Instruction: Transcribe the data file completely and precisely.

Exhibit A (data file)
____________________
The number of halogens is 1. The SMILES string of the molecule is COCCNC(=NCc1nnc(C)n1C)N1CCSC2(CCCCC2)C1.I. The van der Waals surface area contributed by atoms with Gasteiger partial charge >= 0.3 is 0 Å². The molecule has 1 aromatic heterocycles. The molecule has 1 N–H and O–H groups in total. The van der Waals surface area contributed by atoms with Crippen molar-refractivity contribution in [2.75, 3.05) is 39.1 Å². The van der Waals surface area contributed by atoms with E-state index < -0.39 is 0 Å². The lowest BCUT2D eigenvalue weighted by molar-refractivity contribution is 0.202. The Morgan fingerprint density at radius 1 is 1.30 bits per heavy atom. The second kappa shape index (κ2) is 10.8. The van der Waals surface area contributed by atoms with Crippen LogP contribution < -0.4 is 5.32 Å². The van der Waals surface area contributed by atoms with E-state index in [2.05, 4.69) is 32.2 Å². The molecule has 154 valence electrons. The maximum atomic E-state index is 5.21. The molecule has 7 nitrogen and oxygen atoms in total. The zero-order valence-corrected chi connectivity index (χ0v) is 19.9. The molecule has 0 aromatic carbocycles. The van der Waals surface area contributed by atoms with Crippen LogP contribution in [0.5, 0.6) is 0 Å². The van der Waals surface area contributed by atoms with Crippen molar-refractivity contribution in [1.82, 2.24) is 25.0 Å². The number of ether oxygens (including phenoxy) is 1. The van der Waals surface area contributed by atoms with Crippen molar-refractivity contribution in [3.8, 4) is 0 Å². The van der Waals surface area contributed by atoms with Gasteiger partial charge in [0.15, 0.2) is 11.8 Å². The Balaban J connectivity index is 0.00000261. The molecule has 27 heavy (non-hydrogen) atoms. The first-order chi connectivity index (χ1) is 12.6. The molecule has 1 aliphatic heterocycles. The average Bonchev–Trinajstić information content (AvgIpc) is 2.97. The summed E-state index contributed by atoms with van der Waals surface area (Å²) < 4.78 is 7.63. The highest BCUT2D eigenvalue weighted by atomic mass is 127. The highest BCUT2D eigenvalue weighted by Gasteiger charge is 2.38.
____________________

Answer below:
The number of halogens is 1. The SMILES string of the molecule is COCCNC(=NCc1nnc(C)n1C)N1CCSC2(CCCCC2)C1.I. The van der Waals surface area contributed by atoms with Gasteiger partial charge >= 0.3 is 0 Å². The molecule has 1 aromatic heterocycles. The molecule has 1 N–H and O–H groups in total. The van der Waals surface area contributed by atoms with Crippen molar-refractivity contribution in [2.75, 3.05) is 39.1 Å². The van der Waals surface area contributed by atoms with E-state index < -0.39 is 0 Å². The lowest BCUT2D eigenvalue weighted by molar-refractivity contribution is 0.202. The Morgan fingerprint density at radius 1 is 1.30 bits per heavy atom. The second kappa shape index (κ2) is 10.8. The van der Waals surface area contributed by atoms with Crippen LogP contribution < -0.4 is 5.32 Å². The van der Waals surface area contributed by atoms with E-state index in [2.05, 4.69) is 32.2 Å². The molecule has 154 valence electrons. The maximum atomic E-state index is 5.21. The molecule has 7 nitrogen and oxygen atoms in total. The zero-order valence-corrected chi connectivity index (χ0v) is 19.9. The molecule has 0 aromatic carbocycles. The van der Waals surface area contributed by atoms with Crippen LogP contribution in [0.5, 0.6) is 0 Å². The van der Waals surface area contributed by atoms with Crippen molar-refractivity contribution in [1.82, 2.24) is 25.0 Å². The number of ether oxygens (including phenoxy) is 1. The van der Waals surface area contributed by atoms with Crippen molar-refractivity contribution in [3.8, 4) is 0 Å². The van der Waals surface area contributed by atoms with Gasteiger partial charge in [0.15, 0.2) is 11.8 Å². The Balaban J connectivity index is 0.00000261. The molecule has 27 heavy (non-hydrogen) atoms. The first-order chi connectivity index (χ1) is 12.6. The molecule has 1 aliphatic heterocycles. The average Bonchev–Trinajstić information content (AvgIpc) is 2.97. The summed E-state index contributed by atoms with van der Waals surface area (Å²) < 4.78 is 7.63. The highest BCUT2D eigenvalue weighted by atomic mass is 127. The highest BCUT2D eigenvalue weighted by Gasteiger charge is 2.38.